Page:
When you set foot in Tipasa, you see exactly why this plot of land has long been a prime piece of Mediterranean real estate. Among honeyed beaches, shady pine trees, and gently rolling hills, the sweeping turquoise sea serves as the backdrop for a layered history of golden ruins overlooking the coastal cliff.
Colonized several times over between the 6th century BC and the 6th century AD, Tipasa originated as a trading center for the Phoenicians of Carthage. At that point, the city served as a port from which the population could buy and sell commercial goods with Greece, Italy, and the Iberian Peninsula. But not for long.
Over time, the ancient settlement would variably fall under the rule of the Romans, early Christians, and Byzantines, each of whom used the territory as a trading post and/or a launching point for conquests into the kingdoms of Mauritania.
A walk through the centuries of remodels and new additions at the site features a comprehensive Punic necropolis; ancient toilets; an amphitheater that saw gladiator throw-downs and naval battle reenactments; a second theater because, well, one entertainment venue is never enough; a Christian religious complex fitted with thermal baths, basilicas, and tombs; and, of course, the main streets of the once-bustling town center, which stretch directly out to the sea.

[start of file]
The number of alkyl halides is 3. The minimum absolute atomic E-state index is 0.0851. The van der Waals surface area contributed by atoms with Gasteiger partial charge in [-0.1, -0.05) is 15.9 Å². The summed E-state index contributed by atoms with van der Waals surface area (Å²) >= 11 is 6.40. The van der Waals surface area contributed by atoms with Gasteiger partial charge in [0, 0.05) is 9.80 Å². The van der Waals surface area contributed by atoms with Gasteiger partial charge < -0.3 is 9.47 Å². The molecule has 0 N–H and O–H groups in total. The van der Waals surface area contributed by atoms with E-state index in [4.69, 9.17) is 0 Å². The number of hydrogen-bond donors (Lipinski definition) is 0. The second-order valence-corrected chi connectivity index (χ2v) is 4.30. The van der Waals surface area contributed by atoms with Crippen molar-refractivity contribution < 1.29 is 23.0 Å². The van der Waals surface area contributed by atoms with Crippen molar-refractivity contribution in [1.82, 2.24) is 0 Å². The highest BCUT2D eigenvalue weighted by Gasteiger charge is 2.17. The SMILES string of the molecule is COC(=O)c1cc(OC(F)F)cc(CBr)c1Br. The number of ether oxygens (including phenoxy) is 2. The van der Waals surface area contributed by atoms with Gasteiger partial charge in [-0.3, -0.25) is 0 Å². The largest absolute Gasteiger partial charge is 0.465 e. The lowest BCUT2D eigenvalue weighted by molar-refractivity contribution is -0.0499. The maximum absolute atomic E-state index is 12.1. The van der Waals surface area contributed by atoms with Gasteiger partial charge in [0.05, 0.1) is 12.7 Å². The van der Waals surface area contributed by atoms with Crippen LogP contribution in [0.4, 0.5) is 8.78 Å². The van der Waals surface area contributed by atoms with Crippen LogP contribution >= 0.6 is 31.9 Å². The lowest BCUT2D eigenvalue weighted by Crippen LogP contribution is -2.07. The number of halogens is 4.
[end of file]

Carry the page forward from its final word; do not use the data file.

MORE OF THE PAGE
Under Roman rule, a defensive wall was erected around the city to protect it from nomadic tribes, as the site became a serious military and commercial contender. The central location of Tipasa also enabled the Romans to build up their North African road system.
Later, as Christianity spread, religious buildings did too, including the Great Basilica and the Basilica Alexander—focal points of Tipasa’s western section—while the Basilica of St. Salsa served those too lazy to walk over and attend mass from the eastern side of town.
Alongside the folds of colonial ruins, monuments of the indigenous people of the area also stand. The most notable is the nearby royal mausoleum, Kbor er Roumia, which is the funerary monument of Berber King Juba II and Queen Cleopatra Selene II (Cleopatra and Marc Antony’s only daughter).
Tipasa took a hit by the Vandal king Huneric in 429, who persecuted its Catholics, the remainder of whom fled for their lives to Spain. After this, the ancient city was abandoned, and although the Byzantines revitalized it somewhat in the 6th century, it fell into ruin shortly after.
Tipasa has been called “one of the most extraordinary archaeological complexes of the Maghreb” by UNESCO. And it certainly is worthy of the title. Be sure to fill up on couscous before the trip!